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ORANGEBURG, N.Y., March 4, 2014 (GLOBE NEWSWIRE) -- Patient Safety Awareness Week, March 2
nd – 8
th, is dedicated to heightening awareness to a variety of ways that patients can be more involved in their health care. Specifically highlighted is the issue of health care-acquired infection ("HAI") and steps patients can take to help prevent infections from developing.
Vision-Sciences, Inc. (Nasdaq:VSCI) supports patient safety awareness by encouraging patients to become more involved by asking questions about their medical treatment. This includes inquiring prior to their endoscopic procedure what precautions the medical facility will take to prevent unintended infections during their procedure.
"We support an educated and empowered consumer, and knowing about the issues and asking the right questions is part of that process," said Lewis C. Pell, Chairman and Co-founder of Vision-Sciences. "The more information a patient has, the more confident the patient can feel undergoing their diagnostically valuable endoscopic procedure."
Patients need to know that many of the reported cases of HAI are caused by inadequately cleaned and tainted endoscopic equipment. As such, meticulous measures need to be taken to ensure the endoscopic procedure is performed with a safe, sterile instrument – reducing the risk of acquiring a health care-acquired infection. Vision-Sciences' EndoSheath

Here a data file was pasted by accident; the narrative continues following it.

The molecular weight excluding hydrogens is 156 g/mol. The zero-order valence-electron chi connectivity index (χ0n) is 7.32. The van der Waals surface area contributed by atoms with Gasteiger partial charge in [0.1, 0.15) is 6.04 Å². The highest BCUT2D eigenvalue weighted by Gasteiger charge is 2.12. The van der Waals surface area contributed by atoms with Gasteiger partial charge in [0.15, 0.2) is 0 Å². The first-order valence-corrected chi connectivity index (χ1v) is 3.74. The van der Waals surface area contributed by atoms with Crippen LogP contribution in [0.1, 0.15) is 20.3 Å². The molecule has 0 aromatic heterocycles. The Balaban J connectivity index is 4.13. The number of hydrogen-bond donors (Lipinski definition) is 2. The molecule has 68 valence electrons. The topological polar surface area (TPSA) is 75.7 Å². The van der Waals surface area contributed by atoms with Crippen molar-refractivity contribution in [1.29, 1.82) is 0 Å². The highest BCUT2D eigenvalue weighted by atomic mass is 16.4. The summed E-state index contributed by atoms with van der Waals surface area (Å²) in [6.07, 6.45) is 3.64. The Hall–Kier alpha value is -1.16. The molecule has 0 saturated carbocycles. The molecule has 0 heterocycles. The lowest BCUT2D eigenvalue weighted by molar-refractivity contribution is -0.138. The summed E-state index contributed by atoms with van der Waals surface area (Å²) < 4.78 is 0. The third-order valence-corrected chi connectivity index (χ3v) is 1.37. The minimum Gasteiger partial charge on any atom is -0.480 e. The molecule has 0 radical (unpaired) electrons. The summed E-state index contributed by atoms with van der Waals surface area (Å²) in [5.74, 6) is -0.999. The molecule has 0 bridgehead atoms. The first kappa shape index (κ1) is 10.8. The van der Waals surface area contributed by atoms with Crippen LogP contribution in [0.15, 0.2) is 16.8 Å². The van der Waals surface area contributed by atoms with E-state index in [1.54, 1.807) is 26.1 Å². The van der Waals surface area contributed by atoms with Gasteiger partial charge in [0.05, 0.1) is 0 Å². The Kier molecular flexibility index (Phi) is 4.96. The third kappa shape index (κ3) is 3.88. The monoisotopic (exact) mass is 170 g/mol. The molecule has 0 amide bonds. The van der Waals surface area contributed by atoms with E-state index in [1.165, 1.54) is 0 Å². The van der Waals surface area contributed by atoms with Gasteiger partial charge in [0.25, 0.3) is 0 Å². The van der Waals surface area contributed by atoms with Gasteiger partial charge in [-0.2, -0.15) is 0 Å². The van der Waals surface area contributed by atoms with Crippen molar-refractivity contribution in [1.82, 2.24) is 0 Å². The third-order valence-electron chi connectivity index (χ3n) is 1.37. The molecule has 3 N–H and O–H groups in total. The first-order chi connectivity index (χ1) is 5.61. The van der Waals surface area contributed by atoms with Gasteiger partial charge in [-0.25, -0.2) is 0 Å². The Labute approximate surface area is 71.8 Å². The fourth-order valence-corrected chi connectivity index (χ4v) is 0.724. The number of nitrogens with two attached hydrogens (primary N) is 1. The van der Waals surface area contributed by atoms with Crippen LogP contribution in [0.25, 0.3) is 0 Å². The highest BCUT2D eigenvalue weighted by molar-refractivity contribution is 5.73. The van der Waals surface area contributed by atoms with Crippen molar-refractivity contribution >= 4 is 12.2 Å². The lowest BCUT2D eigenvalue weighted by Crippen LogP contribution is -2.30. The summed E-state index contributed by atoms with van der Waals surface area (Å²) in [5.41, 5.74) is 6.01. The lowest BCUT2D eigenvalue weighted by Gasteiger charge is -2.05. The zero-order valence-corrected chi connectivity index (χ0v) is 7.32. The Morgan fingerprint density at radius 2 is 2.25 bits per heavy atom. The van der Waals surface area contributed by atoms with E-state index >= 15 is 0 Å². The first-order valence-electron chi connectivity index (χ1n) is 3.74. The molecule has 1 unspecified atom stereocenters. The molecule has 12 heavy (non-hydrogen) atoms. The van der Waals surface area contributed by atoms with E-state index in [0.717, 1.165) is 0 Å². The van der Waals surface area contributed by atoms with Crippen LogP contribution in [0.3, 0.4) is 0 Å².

® Technology offers a safe, cost-effective solution.
Be An Educated Consumer. Know Your Facts:
1. Conventional flexible endoscopes require a complicated, multi-step and time-consuming disinfection procedure that is susceptible to human error.
2. When a patient has the conversation with their physician concerning their endoscopic procedure, the patient has the right to ask about how the endoscope will be cleaned and prepared for their procedure with questions such as:
Will the endoscope that will be used be sterilized?
How will the cleaning process be done to ensure a patient ready device?
Will the device be cleaned with caustic chemicals?
"Considering the issues with health care-acquired infections, the patient should ask if their physician can assure them that their procedure will be performed with a sterile device or merely disinfected," says Howard Zauberman, President and Chief Executive Officer of Vision-Sciences.